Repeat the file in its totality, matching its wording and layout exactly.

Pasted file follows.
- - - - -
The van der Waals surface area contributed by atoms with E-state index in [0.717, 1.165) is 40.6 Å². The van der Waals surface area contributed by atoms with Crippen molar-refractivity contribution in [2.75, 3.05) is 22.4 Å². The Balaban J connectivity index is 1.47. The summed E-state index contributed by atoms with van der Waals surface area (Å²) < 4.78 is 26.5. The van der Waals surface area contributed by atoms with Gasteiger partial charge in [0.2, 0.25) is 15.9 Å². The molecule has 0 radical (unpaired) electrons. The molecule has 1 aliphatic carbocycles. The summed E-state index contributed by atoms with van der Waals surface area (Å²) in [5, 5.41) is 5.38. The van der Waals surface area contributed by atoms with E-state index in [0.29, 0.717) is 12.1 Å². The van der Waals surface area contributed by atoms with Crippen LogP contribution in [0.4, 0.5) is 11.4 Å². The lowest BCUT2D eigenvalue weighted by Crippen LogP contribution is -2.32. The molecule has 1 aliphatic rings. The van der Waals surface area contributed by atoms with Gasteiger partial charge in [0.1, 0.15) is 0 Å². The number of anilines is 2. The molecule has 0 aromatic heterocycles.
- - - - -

The van der Waals surface area contributed by atoms with E-state index in [0.717, 1.165) is 40.6 Å². The van der Waals surface area contributed by atoms with Crippen molar-refractivity contribution in [2.75, 3.05) is 22.4 Å². The Balaban J connectivity index is 1.47. The summed E-state index contributed by atoms with van der Waals surface area (Å²) < 4.78 is 26.5. The van der Waals surface area contributed by atoms with Gasteiger partial charge in [0.2, 0.25) is 15.9 Å². The molecule has 0 radical (unpaired) electrons. The molecule has 1 aliphatic carbocycles. The summed E-state index contributed by atoms with van der Waals surface area (Å²) in [5, 5.41) is 5.38. The van der Waals surface area contributed by atoms with E-state index in [0.29, 0.717) is 12.1 Å². The van der Waals surface area contributed by atoms with Crippen LogP contribution in [0.4, 0.5) is 11.4 Å². The lowest BCUT2D eigenvalue weighted by Crippen LogP contribution is -2.32. The molecule has 1 aliphatic rings. The van der Waals surface area contributed by atoms with Gasteiger partial charge in [0.1, 0.15) is 0 Å². The number of anilines is 2. The molecule has 0 aromatic heterocycles.